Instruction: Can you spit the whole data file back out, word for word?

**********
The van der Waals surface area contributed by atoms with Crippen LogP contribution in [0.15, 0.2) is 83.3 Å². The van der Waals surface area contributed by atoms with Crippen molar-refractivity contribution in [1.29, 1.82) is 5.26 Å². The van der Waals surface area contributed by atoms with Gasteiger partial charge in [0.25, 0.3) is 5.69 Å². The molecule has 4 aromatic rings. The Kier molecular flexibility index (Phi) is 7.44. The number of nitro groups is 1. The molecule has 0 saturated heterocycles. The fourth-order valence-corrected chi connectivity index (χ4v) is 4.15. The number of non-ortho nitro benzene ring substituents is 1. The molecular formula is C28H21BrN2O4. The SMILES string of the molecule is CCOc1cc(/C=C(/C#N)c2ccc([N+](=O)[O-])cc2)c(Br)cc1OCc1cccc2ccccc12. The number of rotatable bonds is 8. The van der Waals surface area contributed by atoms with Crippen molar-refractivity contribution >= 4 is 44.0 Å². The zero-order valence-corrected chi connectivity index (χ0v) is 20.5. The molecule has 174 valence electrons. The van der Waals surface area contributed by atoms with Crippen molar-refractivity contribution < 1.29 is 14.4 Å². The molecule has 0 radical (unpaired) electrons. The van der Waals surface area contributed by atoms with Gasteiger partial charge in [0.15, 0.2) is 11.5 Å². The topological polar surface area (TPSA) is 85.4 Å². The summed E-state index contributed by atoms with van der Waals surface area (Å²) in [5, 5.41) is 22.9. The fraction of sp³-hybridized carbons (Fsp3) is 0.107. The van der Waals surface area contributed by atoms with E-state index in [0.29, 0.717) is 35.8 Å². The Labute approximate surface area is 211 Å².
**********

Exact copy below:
The van der Waals surface area contributed by atoms with Crippen LogP contribution in [0.15, 0.2) is 83.3 Å². The van der Waals surface area contributed by atoms with Crippen molar-refractivity contribution in [1.29, 1.82) is 5.26 Å². The van der Waals surface area contributed by atoms with Gasteiger partial charge in [0.25, 0.3) is 5.69 Å². The molecule has 4 aromatic rings. The Kier molecular flexibility index (Phi) is 7.44. The number of nitro groups is 1. The molecule has 0 saturated heterocycles. The fourth-order valence-corrected chi connectivity index (χ4v) is 4.15. The number of non-ortho nitro benzene ring substituents is 1. The molecular formula is C28H21BrN2O4. The SMILES string of the molecule is CCOc1cc(/C=C(/C#N)c2ccc([N+](=O)[O-])cc2)c(Br)cc1OCc1cccc2ccccc12. The number of rotatable bonds is 8. The van der Waals surface area contributed by atoms with Crippen molar-refractivity contribution >= 4 is 44.0 Å². The zero-order valence-corrected chi connectivity index (χ0v) is 20.5. The molecule has 174 valence electrons. The van der Waals surface area contributed by atoms with Crippen molar-refractivity contribution < 1.29 is 14.4 Å². The molecule has 0 radical (unpaired) electrons. The van der Waals surface area contributed by atoms with Gasteiger partial charge in [0.15, 0.2) is 11.5 Å². The topological polar surface area (TPSA) is 85.4 Å². The summed E-state index contributed by atoms with van der Waals surface area (Å²) in [5, 5.41) is 22.9. The fraction of sp³-hybridized carbons (Fsp3) is 0.107. The van der Waals surface area contributed by atoms with E-state index in [0.29, 0.717) is 35.8 Å². The Labute approximate surface area is 211 Å².